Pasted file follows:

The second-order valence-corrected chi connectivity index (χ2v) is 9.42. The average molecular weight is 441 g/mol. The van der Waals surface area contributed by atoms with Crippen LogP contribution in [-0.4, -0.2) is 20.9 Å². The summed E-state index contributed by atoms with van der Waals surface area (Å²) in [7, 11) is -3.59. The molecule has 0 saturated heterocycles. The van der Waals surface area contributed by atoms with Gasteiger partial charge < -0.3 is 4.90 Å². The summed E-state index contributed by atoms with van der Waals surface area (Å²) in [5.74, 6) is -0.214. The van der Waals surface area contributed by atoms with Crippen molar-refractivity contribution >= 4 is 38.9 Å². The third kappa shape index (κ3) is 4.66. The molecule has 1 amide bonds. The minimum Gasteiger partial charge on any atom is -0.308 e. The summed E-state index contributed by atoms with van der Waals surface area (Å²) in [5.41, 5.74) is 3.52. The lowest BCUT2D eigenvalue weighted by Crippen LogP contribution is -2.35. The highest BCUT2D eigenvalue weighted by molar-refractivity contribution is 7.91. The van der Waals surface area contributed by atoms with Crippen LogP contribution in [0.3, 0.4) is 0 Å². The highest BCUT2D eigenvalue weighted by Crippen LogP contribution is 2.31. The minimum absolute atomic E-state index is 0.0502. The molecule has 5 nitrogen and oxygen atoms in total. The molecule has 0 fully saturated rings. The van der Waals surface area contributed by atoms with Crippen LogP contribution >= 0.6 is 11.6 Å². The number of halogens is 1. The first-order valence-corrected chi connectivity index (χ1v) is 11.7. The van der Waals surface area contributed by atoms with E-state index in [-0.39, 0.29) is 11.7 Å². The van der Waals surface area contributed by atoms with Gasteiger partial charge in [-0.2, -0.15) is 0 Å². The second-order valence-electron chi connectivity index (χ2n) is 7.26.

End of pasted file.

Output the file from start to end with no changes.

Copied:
The second-order valence-corrected chi connectivity index (χ2v) is 9.42. The average molecular weight is 441 g/mol. The van der Waals surface area contributed by atoms with Crippen LogP contribution in [-0.4, -0.2) is 20.9 Å². The summed E-state index contributed by atoms with van der Waals surface area (Å²) in [7, 11) is -3.59. The molecule has 0 saturated heterocycles. The van der Waals surface area contributed by atoms with Gasteiger partial charge < -0.3 is 4.90 Å². The summed E-state index contributed by atoms with van der Waals surface area (Å²) in [5.74, 6) is -0.214. The van der Waals surface area contributed by atoms with Crippen molar-refractivity contribution >= 4 is 38.9 Å². The third kappa shape index (κ3) is 4.66. The molecule has 1 amide bonds. The minimum Gasteiger partial charge on any atom is -0.308 e. The summed E-state index contributed by atoms with van der Waals surface area (Å²) in [5.41, 5.74) is 3.52. The lowest BCUT2D eigenvalue weighted by Crippen LogP contribution is -2.35. The highest BCUT2D eigenvalue weighted by molar-refractivity contribution is 7.91. The van der Waals surface area contributed by atoms with Crippen LogP contribution in [0.3, 0.4) is 0 Å². The highest BCUT2D eigenvalue weighted by Crippen LogP contribution is 2.31. The minimum absolute atomic E-state index is 0.0502. The molecule has 5 nitrogen and oxygen atoms in total. The molecule has 0 fully saturated rings. The van der Waals surface area contributed by atoms with Crippen LogP contribution >= 0.6 is 11.6 Å². The number of halogens is 1. The first-order valence-corrected chi connectivity index (χ1v) is 11.7. The van der Waals surface area contributed by atoms with E-state index in [-0.39, 0.29) is 11.7 Å². The van der Waals surface area contributed by atoms with Gasteiger partial charge in [-0.2, -0.15) is 0 Å². The second-order valence-electron chi connectivity index (χ2n) is 7.26.